What with the AP courses and extracurricular activities and personal essays and tenths-of-point differences in grade point averages that feel like the distance between life and death, American high school students vying for entrance into elite colleges and universities probably think life is pretty tough. But as is increasingly the case in all walks of life, China is raising the stakes to a whole new level:
Despite what their PE teachers might have told them, for many of those who competed in a Chinese marathon earlier this month, it was not the taking part but the winning that counted. Almost a third of the runners who finished in the top 100 have since been disqualified for cheating in the race in the southern port city of Xiamen. Some of them hired imposters to compete in their place. Some competitors jumped into vehicles part way through the route, Chinese media reported, while others gave their time-recording microchips to faster runners. Numbers 8,892 and 8,897 both recorded good times – but only thanks to number 8,900, who carried their sensors across the finish line.
…There was more than just prestige at stake in the marathon. Competitors stood to gain a crucial advantage in China’s highly competitive university entrance exams. Those who finished in under two hours and 34 minutes could add extra points to their score in the gaokao, helping to explain why several of those disqualified came from a middle school in Shandong province. The exams are so crucial to the future of Chinese children that both students and their families will go to extraordinary lengths to guarantee success. Last year, eight parents and teachers were jailed on state secret charges after using communication devices – including scanners and wireless earpieces – to help pupils cheat.
Two hours and 34 minutes is really fast. The minimum qualifying time for women to run in the 2012 U.S. Olympic marathon trials is 2:46. Running a 2:34 marathon means averaging less than six minutes a mile over the course of 26 plus miles. Most of the people who apply to Ivy League colleges couldn’t run a six-minute mile once.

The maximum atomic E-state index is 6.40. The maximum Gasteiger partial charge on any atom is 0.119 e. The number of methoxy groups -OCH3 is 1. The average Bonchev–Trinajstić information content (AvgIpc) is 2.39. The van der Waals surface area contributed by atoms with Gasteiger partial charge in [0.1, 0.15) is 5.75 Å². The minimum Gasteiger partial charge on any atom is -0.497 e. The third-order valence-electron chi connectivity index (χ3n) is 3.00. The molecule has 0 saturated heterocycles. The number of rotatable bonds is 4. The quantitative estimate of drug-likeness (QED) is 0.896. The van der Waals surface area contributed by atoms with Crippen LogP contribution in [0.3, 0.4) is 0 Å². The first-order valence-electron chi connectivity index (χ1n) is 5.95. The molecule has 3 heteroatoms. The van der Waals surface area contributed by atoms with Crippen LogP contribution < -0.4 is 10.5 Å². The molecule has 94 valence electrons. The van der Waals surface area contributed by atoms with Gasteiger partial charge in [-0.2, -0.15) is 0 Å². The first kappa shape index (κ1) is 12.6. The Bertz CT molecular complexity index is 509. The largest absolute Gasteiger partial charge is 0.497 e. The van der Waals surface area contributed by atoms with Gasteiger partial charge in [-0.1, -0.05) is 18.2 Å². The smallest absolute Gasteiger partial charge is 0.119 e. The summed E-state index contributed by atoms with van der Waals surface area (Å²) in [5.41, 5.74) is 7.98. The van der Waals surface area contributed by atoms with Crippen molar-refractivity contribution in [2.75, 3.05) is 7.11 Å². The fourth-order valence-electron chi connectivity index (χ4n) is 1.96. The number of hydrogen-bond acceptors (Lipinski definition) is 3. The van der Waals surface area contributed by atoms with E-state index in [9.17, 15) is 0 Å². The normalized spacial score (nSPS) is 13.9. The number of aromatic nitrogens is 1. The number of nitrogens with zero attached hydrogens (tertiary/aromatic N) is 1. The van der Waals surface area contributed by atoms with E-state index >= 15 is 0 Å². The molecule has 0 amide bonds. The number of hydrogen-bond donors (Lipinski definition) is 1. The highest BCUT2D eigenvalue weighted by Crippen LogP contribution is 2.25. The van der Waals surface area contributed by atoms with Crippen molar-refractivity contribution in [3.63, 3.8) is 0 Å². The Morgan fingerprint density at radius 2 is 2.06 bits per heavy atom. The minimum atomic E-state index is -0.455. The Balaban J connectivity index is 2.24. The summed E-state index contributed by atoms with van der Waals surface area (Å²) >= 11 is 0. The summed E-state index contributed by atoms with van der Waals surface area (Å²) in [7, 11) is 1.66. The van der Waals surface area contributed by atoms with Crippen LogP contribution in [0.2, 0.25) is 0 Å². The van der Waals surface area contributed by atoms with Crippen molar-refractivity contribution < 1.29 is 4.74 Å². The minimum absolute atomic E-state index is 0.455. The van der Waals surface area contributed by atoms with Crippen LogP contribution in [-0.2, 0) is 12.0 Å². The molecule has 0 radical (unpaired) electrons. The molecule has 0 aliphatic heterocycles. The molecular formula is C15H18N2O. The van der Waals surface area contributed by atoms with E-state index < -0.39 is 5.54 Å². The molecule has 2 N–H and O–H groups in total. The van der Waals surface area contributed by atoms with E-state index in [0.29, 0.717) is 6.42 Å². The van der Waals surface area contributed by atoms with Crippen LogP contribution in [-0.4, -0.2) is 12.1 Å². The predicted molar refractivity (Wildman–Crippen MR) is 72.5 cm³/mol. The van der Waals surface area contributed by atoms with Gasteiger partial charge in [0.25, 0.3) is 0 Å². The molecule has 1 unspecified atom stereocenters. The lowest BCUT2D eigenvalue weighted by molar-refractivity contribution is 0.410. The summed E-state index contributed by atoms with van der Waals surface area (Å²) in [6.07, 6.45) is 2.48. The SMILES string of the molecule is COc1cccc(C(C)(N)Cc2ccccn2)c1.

And while it’s easy enough to laugh at the ridiculousness of “hired imposters” and “jailed on state secret charges” and so forth, this is actually symptomatic of very serious underlying conflicts in higher education policy, both here and abroad.
Countries around the world are racing to compete in higher education. (Ben Wildasvky has written what promises to be an interesting book on this subject that will be published in a few months.) And they all want to compete in the same way: by building world-class research universities. Indeed, the Shanghai Jiao Tong University rankings of world universities, which are dominated by American institutions, were specifically created as a way to benchmark Chinese universities against the world’s best. World-class research universities only admit the best students. So if you’re China and you want to go from having zero top-ranked universities (Nanjing University, China’s highest-ranked, doesn’t crack the Top 200), to, say, five top-ranked universities, one of the obvious things to do is create a ruthless tournament-style admissions process that sifts through millions of students to find the cream of the crop. (That and bribe some Nobel prize winners to set up shop in Shanghai.)
But at the same time that national governments see world-class research universities as key elements of prestige competition, something else is going on: globalization, economic development and the information age are rapidly expanding the population of people worldwide who want and need a college education. Running them all through a ruthless tournament-style competition and branding the losers as failures is a lousy way to meet that need. It also implicitly and substantially underestimates the level of public resources required. In an otherwise very good article in the Atlantic, James Fallows cited the fact that American has 17 of the top 20 universities in the Shanghai Jaio Tong rankings as hopeful evidence that America is not poised for decline. But it’s really the quality of universities 500 through 1,500 that are going to make the difference in the 21st century. It’s easy (and cheap) enough to allow a handful of relatively small, extremely famous, and fabulously wealthy private universities to get richer and more famous still. Building a high-quality college and university system for the large majority of high school graduates is a lot tougher and more expensive—but that’s what the nation needs.
And while we haven’t yet reached the point of 2:34 marathons and clandestine spy equipment in this country, that’s arguably where we’re going. They’re not building any more Ivy League colleges and the existing ones feel little or no obligation to enroll more students. Harvard’s admission rate is down to 7 percent and dropping every year. Where does it end? And what happens to institutions that are unable or unwilling to meet the crushing weight of the world’s growing needs and expectations?